A new study tested transcranial magnetic stimulation (TMS) for treating people with a bipolar disorder diagnosis. The researchers found that actual TMS was no better than a sham (fake) treatment.
The study was led by Lakshmi N. Yatham at the University of British Columbia Hospital in Canada and published in JAMA Network Open.
The specific type of intervention used is intermittent theta-burst stimulation (iTBS), a type of TMS. The researchers targeted the left dorsolateral prefrontal cortex (LDPC) in the brain. The goal was to relieve depression symptoms in people diagnosed with bipolar disorder.
iTBS was used, and the LDPC was targeted because these are currently popular TMS methods in depression treatment. Yatham writes:
“There was no evidence of antidepressant superiority for active iTBS over sham iTBS, and safety is uncertain because 1 hypomanic switch occurred with active iTBS and a second occurred during the open-label phase.”
That is, people randomly assigned to the fake treatment did just as well as people who received actual iTBS. Additionally, two people undergoing actual iTBS became hypomanic—compared with none who were receiving the sham treatment.
The study was double-blinded, meaning that neither the participants nor the researchers knew who was receiving iTBS and who was receiving the sham treatment. The randomized, controlled trial lasted for four weeks, with an additional four-week “open-label” phase during which there was no sham control group.
The 37 participants were required to have a diagnosis of bipolar disorder I or II, be currently experiencing a major depressive episode, and be currently taking a mood stabilizer and/or an antipsychotic drug. They were also required to have had no “clinical response” to the drug—that is, for the participants in this study, mood stabilizers and antipsychotics did not work to improve their symptoms.
People who had previously had no response to TMS were excluded, as were people who were suicidal, experiencing psychosis or substance abuse, or undergoing psychotherapy.
The study was intended to include 50 people in each group (totaling 100). However, the study was canceled early because TMS was so inadequate. Response rates were very low: 3 of the 19 people in the sham treatment group improved, while 3 of the 18 people in the active treatment group improved.
After eight participants dropped out, 29 participants completed the four-week randomized trial. 21 people then agreed to enter the open-label phase. Five of them dropped out, leaving 16 people to complete the open-label trial. Four of the 16 remaining people “achieved clinical remission” during the open-label phase—but there was no control group to compare these results to, so they could also have been due to the placebo effect or regression to the mean.
Although the researchers write that “blinding integrity was preserved,” they note that about half of the people in the study correctly guessed whether they received the active treatment or not. Additionally, people were far more likely to improve if they believed they had received the active treatment—which is evidence of a strong placebo effect.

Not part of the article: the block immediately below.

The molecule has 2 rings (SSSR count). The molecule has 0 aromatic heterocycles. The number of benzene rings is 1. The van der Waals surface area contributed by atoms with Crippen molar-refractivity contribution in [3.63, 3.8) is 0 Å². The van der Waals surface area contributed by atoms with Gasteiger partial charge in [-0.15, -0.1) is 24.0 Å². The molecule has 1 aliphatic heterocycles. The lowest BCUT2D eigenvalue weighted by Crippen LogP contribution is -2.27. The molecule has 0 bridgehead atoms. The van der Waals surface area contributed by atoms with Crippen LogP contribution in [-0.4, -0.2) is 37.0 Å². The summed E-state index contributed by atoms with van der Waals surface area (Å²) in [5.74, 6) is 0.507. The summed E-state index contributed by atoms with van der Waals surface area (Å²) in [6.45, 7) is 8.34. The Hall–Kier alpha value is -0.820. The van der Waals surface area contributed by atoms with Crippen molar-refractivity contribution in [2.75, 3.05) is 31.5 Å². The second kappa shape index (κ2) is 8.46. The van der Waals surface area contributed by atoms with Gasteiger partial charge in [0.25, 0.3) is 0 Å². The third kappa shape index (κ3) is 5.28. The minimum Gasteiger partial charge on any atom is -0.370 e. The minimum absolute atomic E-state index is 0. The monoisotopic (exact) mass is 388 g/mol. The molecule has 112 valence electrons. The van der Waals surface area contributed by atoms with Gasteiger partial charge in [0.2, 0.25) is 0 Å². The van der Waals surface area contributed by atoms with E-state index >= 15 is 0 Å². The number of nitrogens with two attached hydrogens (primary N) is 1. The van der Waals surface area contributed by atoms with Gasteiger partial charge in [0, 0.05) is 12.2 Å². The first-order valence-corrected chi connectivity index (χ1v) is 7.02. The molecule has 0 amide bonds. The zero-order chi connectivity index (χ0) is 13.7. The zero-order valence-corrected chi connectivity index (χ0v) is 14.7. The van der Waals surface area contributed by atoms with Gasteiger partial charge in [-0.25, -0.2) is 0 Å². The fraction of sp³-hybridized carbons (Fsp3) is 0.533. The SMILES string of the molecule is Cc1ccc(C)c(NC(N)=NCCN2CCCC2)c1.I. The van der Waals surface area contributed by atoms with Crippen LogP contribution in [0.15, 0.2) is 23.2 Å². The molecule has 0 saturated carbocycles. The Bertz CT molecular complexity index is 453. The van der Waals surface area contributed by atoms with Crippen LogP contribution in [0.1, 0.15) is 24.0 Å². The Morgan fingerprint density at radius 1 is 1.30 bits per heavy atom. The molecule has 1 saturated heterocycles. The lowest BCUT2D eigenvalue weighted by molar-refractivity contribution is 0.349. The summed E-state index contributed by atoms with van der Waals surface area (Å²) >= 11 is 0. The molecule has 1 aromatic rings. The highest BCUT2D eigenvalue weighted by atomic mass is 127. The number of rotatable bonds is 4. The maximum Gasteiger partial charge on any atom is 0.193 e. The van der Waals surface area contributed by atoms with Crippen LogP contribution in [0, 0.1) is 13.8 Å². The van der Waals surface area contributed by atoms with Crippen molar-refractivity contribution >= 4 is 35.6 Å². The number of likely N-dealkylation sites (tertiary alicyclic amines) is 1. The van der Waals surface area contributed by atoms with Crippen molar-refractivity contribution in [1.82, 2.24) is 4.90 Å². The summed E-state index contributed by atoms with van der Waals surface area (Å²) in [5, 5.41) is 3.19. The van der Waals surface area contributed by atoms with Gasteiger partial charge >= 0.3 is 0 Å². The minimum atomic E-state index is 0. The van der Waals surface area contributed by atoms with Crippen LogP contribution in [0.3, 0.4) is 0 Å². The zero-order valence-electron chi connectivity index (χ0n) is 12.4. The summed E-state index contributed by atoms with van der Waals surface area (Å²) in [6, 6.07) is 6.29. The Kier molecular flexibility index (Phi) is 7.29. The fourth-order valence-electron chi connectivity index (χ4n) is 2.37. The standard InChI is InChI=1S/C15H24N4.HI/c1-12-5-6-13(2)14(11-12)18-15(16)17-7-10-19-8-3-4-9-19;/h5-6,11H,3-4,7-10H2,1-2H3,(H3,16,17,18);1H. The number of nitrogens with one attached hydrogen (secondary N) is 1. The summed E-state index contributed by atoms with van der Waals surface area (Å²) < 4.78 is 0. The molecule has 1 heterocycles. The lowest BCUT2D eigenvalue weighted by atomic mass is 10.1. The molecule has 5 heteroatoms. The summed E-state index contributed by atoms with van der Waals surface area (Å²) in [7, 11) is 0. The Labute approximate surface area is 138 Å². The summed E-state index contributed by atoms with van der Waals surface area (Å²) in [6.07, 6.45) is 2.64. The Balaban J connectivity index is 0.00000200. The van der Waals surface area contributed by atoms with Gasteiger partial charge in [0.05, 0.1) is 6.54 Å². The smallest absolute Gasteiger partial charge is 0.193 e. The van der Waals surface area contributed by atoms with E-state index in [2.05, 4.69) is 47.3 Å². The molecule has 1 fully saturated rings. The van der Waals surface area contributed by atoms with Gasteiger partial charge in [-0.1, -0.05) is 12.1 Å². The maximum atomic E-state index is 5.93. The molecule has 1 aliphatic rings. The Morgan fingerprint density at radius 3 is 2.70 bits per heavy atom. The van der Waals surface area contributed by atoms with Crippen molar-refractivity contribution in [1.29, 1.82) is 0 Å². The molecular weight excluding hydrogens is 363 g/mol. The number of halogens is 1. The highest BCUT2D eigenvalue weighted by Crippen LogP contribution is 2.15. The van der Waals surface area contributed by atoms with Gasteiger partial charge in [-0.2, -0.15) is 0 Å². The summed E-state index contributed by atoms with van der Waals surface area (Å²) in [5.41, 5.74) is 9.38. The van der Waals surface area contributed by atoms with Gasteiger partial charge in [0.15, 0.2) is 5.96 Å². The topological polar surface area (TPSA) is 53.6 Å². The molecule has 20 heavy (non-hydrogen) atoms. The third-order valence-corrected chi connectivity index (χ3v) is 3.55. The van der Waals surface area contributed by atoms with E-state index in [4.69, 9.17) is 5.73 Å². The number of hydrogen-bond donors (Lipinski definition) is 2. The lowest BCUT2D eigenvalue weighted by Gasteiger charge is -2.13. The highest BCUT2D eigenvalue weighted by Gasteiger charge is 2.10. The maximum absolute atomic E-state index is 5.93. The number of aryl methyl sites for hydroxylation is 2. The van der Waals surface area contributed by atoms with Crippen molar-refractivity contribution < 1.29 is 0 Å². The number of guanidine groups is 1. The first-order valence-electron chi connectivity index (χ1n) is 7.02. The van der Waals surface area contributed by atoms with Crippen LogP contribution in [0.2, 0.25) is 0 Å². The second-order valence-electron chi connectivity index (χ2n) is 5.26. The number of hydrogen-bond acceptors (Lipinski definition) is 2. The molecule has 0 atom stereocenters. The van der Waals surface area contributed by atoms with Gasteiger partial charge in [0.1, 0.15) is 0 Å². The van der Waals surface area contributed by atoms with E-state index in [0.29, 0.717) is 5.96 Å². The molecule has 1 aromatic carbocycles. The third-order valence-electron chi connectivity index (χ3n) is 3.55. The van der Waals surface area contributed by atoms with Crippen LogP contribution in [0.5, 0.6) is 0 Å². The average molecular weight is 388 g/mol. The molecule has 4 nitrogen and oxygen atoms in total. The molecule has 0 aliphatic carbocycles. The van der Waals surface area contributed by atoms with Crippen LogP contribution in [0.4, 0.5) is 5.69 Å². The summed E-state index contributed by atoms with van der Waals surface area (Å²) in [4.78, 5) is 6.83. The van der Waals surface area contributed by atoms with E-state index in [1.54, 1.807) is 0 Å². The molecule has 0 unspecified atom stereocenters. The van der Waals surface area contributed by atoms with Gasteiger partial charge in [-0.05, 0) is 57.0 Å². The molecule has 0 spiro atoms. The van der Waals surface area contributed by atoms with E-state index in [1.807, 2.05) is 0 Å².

Surprisingly, TMS is approved by the FDA for the treatment of depression for people with any diagnosis, including bipolar disorder. The researchers note that this is based on extrapolating findings from studies on people with a depression diagnosis rather than any actual evidence on bipolar disorder.
Nonetheless, this isn’t the first study to demonstrate the ineffectiveness of TMS. A 2016 sham-controlled study of a different type of TMS (sequential bilateral repetitive transcranial magnetic stimulation) similarly found that the active treatment was ineffective in those with a bipolar disorder diagnosis.
Even in the treatment of people with a depression diagnosis rather than bipolar disorder, the evidence for the effectiveness of TMS is unclear. Three large, multisite trials found that TMS was ineffective.
A review by the Clinical TMS Society frames these findings positively, but the results are clear:
- The 2007 Neuronetics trial: Improvement after four weeks was not significantly different between active and sham TMS groups (p = 0.06). A p-value of less than 0.05 is usually considered statistically significant (sometimes, a p of less than 0.01 is used for an even stricter definition). The conclusion that this was “safe and effective” was regarded as having “the potential to mislead readers” by other researchers.
- In the 2010 OPT-TMS NIMH trial, 15% of people in the active TMS group improved (versus 4% in the placebo group). Although this difference was statistically significant, 85% of the participants did not improve after receiving TMS.
- The 2015 Brainsway trial: Although initial results were promising, remission rates for “Deep TMS” at the final outcome point of 16 weeks were not significantly different between active and sham groups (p = 0.15).
McGirr, A., Vila-Rodriguez, F., Cole, J., Torres, I. J., Arumugham, S. S., Keramatian, K., . . . & Yatham, L. N. (2021). Efficacy of active vs. sham intermittent theta-burst transcranial magnetic stimulation for patients with bipolar depression: A randomized clinical trial. JAMA Netw Open, 4(3), e210963. doi:10.1001/jamanetworkopen.2021.0963 (Link)